Policy Generalists Make Better Leaders

In the discussion about whether to be a policy generalist or policy specialist, here are some further insights.

Insight 3: It’s all connected.

In my view, everything is connected—and connectable. This may be the chief intuition that distinguishes the generalist from the specialist. Given that everything is connected, every subject is ultimately related to every other, and, more importantly, related to someone first principle. Even if the generalist cannot articulate this principle, I would argue it is the organizing impulse in all that he does.

To understand what I mean, let’s imagine a generalist and a specialist are asked to undertake a specific research project—say, on transportation spending. Initially, both the generalist and the specialist may approach the project with the same question: what is the best way to build good roads? The specialist answers this query by digging deeper, building layer upon layer of knowledge. But the primary question—how to build good roads—remains at the center of his work. By contrast, the generalist approaches the question, and its accompanying answer, as another layer, or rather, perspective, that reflects a deeper question. This question will differ somewhat, depending upon the analyst. Does this policy further good government? Does this policy further human rights? Does this policy respect and cultivate the integrity of the person? For all practical purposes, the answer to this deeper question may also recede into the background—say, owing to time and space considerations. But even if unstated, this primary question will remain as an organizing principle.

This, of course, is not to say the specialist does not also consider these more basic questions. The difference is one of approach. The specialist brackets such questions so as to better concentrate on the subject at hand. For the generalist, these fundamental questions remain front and center, demanding at least an acknowledgement.

Above, we wondered if the generalist suffers from intellectual arrogance. The counter to this hubris is a keen awareness that no matter how much specialized knowledge he acquires, the generalist still has not answered the more basic questions underlying these other inquiries. In the face of such unanswered questions, the generalist cannot help but be distracted from the acquisition of whatever specialized knowledge may be required to finish the project at hand—say, that policy report on transportation. If given proper direction, however, such distractions can be used to great benefit. And this leads to my final insight.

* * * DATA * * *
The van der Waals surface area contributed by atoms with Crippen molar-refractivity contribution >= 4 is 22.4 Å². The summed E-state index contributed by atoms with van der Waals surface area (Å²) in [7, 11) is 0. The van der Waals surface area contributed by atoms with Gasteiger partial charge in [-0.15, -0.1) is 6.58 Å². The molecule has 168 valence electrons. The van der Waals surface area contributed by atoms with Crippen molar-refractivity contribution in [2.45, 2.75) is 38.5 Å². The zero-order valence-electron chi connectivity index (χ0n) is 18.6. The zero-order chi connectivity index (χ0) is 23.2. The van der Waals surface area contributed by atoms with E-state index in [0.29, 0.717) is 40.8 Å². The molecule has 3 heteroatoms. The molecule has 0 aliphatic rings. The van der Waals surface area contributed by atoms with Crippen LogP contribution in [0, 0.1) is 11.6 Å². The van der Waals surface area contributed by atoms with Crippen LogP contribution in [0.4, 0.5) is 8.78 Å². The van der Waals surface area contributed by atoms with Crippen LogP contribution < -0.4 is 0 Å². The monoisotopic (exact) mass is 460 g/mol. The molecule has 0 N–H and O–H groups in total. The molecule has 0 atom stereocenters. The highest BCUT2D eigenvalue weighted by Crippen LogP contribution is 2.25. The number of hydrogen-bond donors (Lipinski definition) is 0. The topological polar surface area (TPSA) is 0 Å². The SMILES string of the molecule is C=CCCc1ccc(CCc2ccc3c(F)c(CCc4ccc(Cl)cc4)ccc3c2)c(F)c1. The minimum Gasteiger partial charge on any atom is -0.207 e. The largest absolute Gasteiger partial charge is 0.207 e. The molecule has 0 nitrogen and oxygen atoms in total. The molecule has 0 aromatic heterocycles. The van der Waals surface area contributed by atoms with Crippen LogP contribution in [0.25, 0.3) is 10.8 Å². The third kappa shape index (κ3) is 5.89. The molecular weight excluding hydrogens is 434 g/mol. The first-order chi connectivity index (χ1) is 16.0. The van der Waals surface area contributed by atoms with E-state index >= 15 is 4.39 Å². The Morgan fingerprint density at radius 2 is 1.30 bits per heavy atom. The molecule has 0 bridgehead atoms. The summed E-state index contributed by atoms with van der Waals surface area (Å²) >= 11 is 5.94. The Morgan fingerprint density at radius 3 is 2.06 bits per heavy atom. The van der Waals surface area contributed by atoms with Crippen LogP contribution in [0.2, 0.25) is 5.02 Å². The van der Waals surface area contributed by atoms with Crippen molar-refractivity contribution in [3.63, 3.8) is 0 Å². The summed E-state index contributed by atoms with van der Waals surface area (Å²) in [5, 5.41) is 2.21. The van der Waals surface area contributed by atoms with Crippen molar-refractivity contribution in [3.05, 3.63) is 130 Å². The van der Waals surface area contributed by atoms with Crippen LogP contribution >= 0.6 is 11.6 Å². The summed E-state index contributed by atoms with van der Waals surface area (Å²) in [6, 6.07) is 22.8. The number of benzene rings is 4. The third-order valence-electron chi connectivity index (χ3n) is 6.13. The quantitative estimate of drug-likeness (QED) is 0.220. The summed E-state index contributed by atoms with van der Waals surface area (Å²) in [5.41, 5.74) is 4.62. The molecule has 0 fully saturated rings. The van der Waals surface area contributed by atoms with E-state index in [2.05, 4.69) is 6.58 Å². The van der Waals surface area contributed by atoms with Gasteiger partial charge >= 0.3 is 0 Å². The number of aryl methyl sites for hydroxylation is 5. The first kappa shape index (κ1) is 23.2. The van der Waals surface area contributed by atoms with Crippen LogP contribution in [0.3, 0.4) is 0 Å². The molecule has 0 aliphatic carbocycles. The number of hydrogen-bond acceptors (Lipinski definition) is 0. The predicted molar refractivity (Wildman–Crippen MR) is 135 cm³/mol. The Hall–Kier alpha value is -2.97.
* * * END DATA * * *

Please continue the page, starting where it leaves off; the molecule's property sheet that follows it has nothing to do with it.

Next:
Insight 4: Generalists make better leaders.

It goes without saying that every leader must possess a broad vision that inspires and captivates others. In short, every leader must be a generalist in some fashion or another. The opposite—that every generalist is a leader—is not true. In my own case, I am a reluctant leader. (But this may not be unusual for the policy analyst, as such, who prefers study and research over other pursuits.) Nevertheless, it is precisely my ability to see the big picture, to approach things as a generalist that qualifies me for the leadership positions I have taken on. As director of research for the South Carolina Policy Council, for instance, one of my primary responsibilities was ensuring that the organization provide a timely response on a wide variety of topics, all of which must ultimately be informed by the core mission. As such, the position directly drew upon my strengths as a generalist: knowledge of a wide array of issues; the ability to quickly refocus on new challenges and ideas; and a clear understanding of what projects are essential to our primary goals. This is not to say that a specialist cannot also be a good leader. But the specialist qua specialist is not equipped to lead. Rather, it is only insofar as the specialist is able to communicate—or generalize—his unique knowledge that he is able to lead and educate others.

This latter point, though, speaks to the fact that maintaining a rigid distinction between the generalist and the specialist is somewhat misleading. Especially in small organizations, you will find the same analyst acting in both capacities—perhaps specializing in one policy area but also weighing in more generally on others. Again, the difference is one of approach. Yet reflecting on why you are naturally inclined to one approach over another is vital to attaining that most specialized knowledge of all—finding what will make you happy, not only as a policy analyst, but as a person.

Dr. Jameson Taylor is vice president for policy at the Mississippi Center for Public Policy. This is an excerpt from the Institute for Humane Studies’ Guide to Public Policy Careers.

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